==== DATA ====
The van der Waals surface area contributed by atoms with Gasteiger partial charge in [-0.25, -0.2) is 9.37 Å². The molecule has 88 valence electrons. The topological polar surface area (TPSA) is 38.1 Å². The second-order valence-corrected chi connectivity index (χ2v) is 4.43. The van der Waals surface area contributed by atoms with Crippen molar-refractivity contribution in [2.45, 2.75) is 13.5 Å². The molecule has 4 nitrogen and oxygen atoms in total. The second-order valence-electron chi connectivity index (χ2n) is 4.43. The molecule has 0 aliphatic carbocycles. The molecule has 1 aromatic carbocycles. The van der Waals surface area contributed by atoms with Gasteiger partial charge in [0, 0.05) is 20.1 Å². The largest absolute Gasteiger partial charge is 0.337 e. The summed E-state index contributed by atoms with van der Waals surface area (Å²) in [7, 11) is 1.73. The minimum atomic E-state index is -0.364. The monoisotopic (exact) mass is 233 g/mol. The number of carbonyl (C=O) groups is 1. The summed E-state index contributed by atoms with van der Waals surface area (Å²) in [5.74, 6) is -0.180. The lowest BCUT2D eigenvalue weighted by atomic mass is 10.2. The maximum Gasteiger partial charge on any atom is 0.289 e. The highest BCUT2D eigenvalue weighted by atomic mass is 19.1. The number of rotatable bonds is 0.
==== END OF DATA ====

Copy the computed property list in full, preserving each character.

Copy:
The van der Waals surface area contributed by atoms with Gasteiger partial charge in [-0.25, -0.2) is 9.37 Å². The molecule has 88 valence electrons. The topological polar surface area (TPSA) is 38.1 Å². The second-order valence-corrected chi connectivity index (χ2v) is 4.43. The van der Waals surface area contributed by atoms with Crippen molar-refractivity contribution in [2.45, 2.75) is 13.5 Å². The molecule has 4 nitrogen and oxygen atoms in total. The second-order valence-electron chi connectivity index (χ2n) is 4.43. The molecule has 0 aliphatic carbocycles. The molecule has 1 aromatic carbocycles. The van der Waals surface area contributed by atoms with Gasteiger partial charge in [0, 0.05) is 20.1 Å². The largest absolute Gasteiger partial charge is 0.337 e. The summed E-state index contributed by atoms with van der Waals surface area (Å²) in [7, 11) is 1.73. The minimum atomic E-state index is -0.364. The monoisotopic (exact) mass is 233 g/mol. The number of carbonyl (C=O) groups is 1. The summed E-state index contributed by atoms with van der Waals surface area (Å²) in [5.74, 6) is -0.180. The lowest BCUT2D eigenvalue weighted by atomic mass is 10.2. The maximum Gasteiger partial charge on any atom is 0.289 e. The highest BCUT2D eigenvalue weighted by atomic mass is 19.1. The number of rotatable bonds is 0.